Or the reincarnation of Babe Zaharias.

For those of us who regularly follow the LPGA, this constellation of stars makes for compelling stories, a variety of scripting to feature.

The reality, however, is that it takes one colossal story told over and over again to burst out of a sports niche.

The late, great CBS sports director Frank Chirkinian knew what he had sitting in a TV production truck the first time he saw one of his cameras bring a certain young star into focus at the Masters.

It’s this player coming up over the brow of the hill at the 15th hole to play his second shot,” Chirkinian once told me over lunch at a golf course he owned in South Florida.  “He studies his shot, then flips his cigarette, hitches up his trousers and takes this mighty swipe and knocks the shot on the green. It was my first experience with Arnold Palmer, and I remember thinking, ‘Wow, who is this guy?’

“The thing about golf, more than any other sport, it’s always looking for a star. It’s the only sport where people will root against the underdog. They don’t want the stars to lose. They’re OK with some unknown rising up to be the story on Thursday or Friday, but they always want to see the stars win.”

And they go gaga when it’s one star so radiant that he or she dominates attention.

“It didn’t matter if Arnold was leading, or where he was, you had to show him,” Chirkinian said. “You never knew when he might do something spectacular.”

The LPGA is in a healthy place again, with a big upside globally, with so much emerging talent sharing the spotlight.

Take Sunday at the CME Group Tour Championship.

The back nine started with Lexi Thompson and Michelle Wie making the turn tied for the lead. There is no more powerful pairing to sell in the women’s game today, but there would be no duel. It would have been too far off script as the final chapter to this season.

Parity was the story this year.

Sunday in Naples started with 18 players within two shots of the lead.

Entering that back nine, almost a dozen players were in the mix, including Ariya Jutanugarn.

The day ended with Jutanugarn beating Thompson with a dramatic birdie-birdie finish after Thompson stunned viewers missing a 2-foot putt for par at the last.

The day encapsulated the expanding LPGA universe.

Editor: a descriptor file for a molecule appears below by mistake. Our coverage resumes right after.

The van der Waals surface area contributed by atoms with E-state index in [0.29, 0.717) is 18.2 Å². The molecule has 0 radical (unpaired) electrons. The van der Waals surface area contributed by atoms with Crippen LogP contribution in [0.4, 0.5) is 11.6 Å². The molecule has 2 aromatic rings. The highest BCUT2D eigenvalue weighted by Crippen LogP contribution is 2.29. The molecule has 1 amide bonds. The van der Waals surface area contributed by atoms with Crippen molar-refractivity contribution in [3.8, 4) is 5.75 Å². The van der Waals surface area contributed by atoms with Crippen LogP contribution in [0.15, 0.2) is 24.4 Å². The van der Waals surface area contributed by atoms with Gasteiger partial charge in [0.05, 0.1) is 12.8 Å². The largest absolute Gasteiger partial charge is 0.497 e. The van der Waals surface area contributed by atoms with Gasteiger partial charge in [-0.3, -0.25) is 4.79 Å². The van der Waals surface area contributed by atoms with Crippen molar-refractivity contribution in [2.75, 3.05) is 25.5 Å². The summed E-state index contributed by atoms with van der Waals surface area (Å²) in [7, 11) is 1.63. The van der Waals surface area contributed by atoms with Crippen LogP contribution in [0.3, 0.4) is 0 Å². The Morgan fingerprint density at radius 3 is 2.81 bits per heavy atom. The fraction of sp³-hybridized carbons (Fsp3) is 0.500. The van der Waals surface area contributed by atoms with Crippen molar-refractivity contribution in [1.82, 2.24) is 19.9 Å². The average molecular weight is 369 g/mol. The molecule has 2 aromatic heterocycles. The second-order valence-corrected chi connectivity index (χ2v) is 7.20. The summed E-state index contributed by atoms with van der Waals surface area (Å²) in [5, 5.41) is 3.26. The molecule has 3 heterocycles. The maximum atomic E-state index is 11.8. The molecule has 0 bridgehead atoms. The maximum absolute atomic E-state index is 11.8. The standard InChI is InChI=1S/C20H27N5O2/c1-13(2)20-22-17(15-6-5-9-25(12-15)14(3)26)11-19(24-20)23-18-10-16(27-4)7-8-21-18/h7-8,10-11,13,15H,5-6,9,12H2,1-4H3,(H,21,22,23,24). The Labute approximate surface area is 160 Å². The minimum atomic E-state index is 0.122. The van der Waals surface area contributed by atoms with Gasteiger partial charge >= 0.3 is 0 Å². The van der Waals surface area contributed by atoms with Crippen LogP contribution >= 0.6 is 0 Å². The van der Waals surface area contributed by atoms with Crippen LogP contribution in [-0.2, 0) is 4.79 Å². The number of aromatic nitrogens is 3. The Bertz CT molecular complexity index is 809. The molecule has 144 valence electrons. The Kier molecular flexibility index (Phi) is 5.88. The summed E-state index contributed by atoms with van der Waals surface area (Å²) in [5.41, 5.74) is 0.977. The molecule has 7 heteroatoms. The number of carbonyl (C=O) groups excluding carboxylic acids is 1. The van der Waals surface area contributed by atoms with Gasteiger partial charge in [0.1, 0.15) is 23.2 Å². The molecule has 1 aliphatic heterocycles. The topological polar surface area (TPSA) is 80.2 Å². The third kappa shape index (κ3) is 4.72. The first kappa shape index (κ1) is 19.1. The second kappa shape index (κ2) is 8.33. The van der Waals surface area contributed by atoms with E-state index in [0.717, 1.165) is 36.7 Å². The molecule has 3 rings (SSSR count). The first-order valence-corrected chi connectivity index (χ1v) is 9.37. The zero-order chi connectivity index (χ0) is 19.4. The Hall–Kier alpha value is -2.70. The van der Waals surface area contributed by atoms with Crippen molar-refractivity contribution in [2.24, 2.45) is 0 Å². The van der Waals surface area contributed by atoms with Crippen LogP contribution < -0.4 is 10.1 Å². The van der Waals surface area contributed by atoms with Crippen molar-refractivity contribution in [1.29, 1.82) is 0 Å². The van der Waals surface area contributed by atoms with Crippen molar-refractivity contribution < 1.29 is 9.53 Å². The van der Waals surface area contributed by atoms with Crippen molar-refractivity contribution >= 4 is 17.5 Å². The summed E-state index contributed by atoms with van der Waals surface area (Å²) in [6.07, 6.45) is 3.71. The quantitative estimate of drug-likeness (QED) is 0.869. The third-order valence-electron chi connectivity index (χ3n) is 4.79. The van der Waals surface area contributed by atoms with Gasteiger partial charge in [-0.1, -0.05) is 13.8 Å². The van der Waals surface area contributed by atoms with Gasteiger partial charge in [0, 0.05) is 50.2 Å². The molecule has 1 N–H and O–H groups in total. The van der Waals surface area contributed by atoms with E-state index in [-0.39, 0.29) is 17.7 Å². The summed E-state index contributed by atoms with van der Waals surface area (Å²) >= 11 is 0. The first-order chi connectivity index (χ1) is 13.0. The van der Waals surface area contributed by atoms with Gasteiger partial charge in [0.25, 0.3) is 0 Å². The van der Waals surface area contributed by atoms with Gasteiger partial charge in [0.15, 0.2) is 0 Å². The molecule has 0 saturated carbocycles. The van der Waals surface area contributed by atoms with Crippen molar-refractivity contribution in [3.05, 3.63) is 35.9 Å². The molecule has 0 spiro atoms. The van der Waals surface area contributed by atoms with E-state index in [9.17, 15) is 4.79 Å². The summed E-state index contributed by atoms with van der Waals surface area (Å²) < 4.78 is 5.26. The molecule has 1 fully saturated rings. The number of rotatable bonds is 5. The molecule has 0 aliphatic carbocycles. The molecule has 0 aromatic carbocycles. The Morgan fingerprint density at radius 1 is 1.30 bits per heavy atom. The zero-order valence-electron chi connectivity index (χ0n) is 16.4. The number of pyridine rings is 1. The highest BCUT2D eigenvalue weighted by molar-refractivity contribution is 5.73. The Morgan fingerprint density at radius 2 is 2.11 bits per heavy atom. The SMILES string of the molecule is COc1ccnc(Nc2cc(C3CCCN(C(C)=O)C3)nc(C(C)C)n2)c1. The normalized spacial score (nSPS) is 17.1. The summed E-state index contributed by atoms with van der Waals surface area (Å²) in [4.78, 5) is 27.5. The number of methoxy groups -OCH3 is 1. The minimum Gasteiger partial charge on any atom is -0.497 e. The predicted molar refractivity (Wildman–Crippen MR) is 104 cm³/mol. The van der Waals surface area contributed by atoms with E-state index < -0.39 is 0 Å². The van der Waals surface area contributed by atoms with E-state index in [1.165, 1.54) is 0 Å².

“I’ve never seen such crazy, brilliant golf from these ladies,” said Gary Gilchrist, who coaches Jutanugarn, Lydia Ko and Rolex world No. 1 Shanshan Feng. “It was unbelievable out there. It was just like birdie after birdie after birdie, and the scoreboard went up and down. And that’s why it’s so hard to be No. 1 on this tour. There’s not one person who can peak. It’s all of them at a phenomenal level of golf.”

If Thompson had made that last 2-footer and gone on to win the CME, she would have become the sixth different world No. 1 this year. Before this year, there had never been more than three different No. 1s in a single LPGA season.

Parity was the theme from the year’s start.

There were 15 different winners to open the season, something that hadn’t happened in 26 years. There were five different major championship winners.

This year’s Rolex Player of the Year Award was presented Sunday to So Yeon Ryu and Sung Hyun Park. It’s the first time the award has been shared since its inception in 1966.

Thompson won twice this year, with six second-place finishes, with three of those playoff losses, one of them in a major championship. She was close to putting together a spectacular year. She was close to dominating and maybe becoming the tour’s one true rock star.

Ultimately, Thompson showed us how hard that is to do now.

She’s in a constellation we’re all watching, to see if maybe one star breaks out, somebody able to take the game into living rooms it has never been, to a level of popularity it’s never been.

The game won’t get there with another golden era. It will get there with a golden player.